Requirements Traceability

One of the most important functions achieved by today’s requirements
management tools is traceability between requirements. According to
the ANSI/IEEE Standard 830-1984 standard:
“a software requirement is traceable if (i) the origin of each of its
requirements is clear and if (ii) it facilitates the referencing of each
requirement in future development or enhancement documentation”.
Gotel & Finkelstein (1995) recognise two types of tracing:
1. Pre-requirements tracing, which includes aspects of requirements
which arise prior to inclusion of requirements in the specification;
2. Post-requirements tracing, which links the requirements to aspects
which arise after inclusion in the specification, for example to design,
implementation and test plans.
Current requirements management tools provide a number of simple
methods and technologies to handle traceability, as the RequisitePro
demonstration will show. Different forms of matrices with typed links can
be used to manage requirements traceability links. Indeed, traceability
links are specialised relationships between objects/entities in the
requirements data base, hence technological solutions are dependent
on the underlying data base technologies.
Gotel O. & Finkelstein A.C.W., 1995, ‘Contribution Structures’, Proceedings 2nd International Symposium on
Requirements Engineering, IEEE Computer Society Press, 100-107
Gotel & Finkelstein (1995) claim that it is hard to locate and access
human sources of requirements, requirements-related information, and
requirements-related work. To resolve this problem they propose
contribution structures which indicate an underlying social structure for
requirements tracing.
These contribution structures depend on the identification of three core
stakeholder roles in the requirements engineering process: the
principal, the author and the documentor. Furthermore, each of the
roles can be undertaken by the same individual, so that it is possible to
identify composite roles, as shown in the “venn diagram” on the slide.
Gotel and Finkelstein (1995) discuss this different roles at length in their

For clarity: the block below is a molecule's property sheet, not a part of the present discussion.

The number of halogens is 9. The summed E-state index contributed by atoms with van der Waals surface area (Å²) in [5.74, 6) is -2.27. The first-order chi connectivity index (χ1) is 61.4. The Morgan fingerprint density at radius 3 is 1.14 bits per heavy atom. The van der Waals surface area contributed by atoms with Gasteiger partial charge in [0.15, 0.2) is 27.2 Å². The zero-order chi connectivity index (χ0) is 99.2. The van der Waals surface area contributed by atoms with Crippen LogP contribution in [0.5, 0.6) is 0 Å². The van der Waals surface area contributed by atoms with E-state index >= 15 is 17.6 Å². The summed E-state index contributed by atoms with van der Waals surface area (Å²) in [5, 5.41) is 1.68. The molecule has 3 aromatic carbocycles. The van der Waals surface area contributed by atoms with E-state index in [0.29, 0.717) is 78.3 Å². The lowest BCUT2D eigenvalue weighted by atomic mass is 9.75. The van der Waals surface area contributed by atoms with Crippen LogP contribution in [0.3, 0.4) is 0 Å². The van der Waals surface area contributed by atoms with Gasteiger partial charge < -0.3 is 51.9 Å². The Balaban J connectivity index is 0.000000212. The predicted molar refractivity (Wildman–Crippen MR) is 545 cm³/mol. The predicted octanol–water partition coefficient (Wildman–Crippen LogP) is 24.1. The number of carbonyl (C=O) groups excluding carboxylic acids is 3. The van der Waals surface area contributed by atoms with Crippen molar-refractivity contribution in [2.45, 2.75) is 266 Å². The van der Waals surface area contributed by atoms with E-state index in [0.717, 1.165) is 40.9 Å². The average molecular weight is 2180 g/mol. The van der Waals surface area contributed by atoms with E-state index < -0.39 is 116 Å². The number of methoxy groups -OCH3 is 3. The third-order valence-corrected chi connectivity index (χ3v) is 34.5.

paper.
The attempt to understand the underlying social structure for
requirements traceability is an interesting one. However, the
implications of this work to improve requirements traceability practice
are less clear. It is possible for a cynic to say that traceability relations
are no more than relationships in a data base. However, the social
structure can be used to focus change notifications to relevant
stakeholders, to refine the types of traceability links which exist, and to
guide the requirements engineering process more widely
Another paper, this time by Ramesh et al. (1995), reports case studies
of introducing and use requirements tracing in a real project to manage
requirements for control software for an aricraft. One of the interesting
things to note from this paper is the meta-model. This model identifies
all the basic kinds of information that needs to be stored in the data
base to enable traceability. It includes information about not only
requirements, but also about stakeholders, change proposals, rationale,
constraints and designs. This is a typical meta-model for requirements
traceability which stood the test of time.
Ramesh B., Powers T. & Stubbs C., 1995, ‘Implementing Requirements Traceability: A Case Study’,
Proceedings 2nd International Symposium on Requirements Engineering, IEEE Computer Society Press,
89-95.

Reference: Neil Maiden (2011) Requirements Engineering Lecture Notes

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This entry was posted in Requirement Viewpoints, Negotiation and Management and tagged , . Bookmark the permalink.

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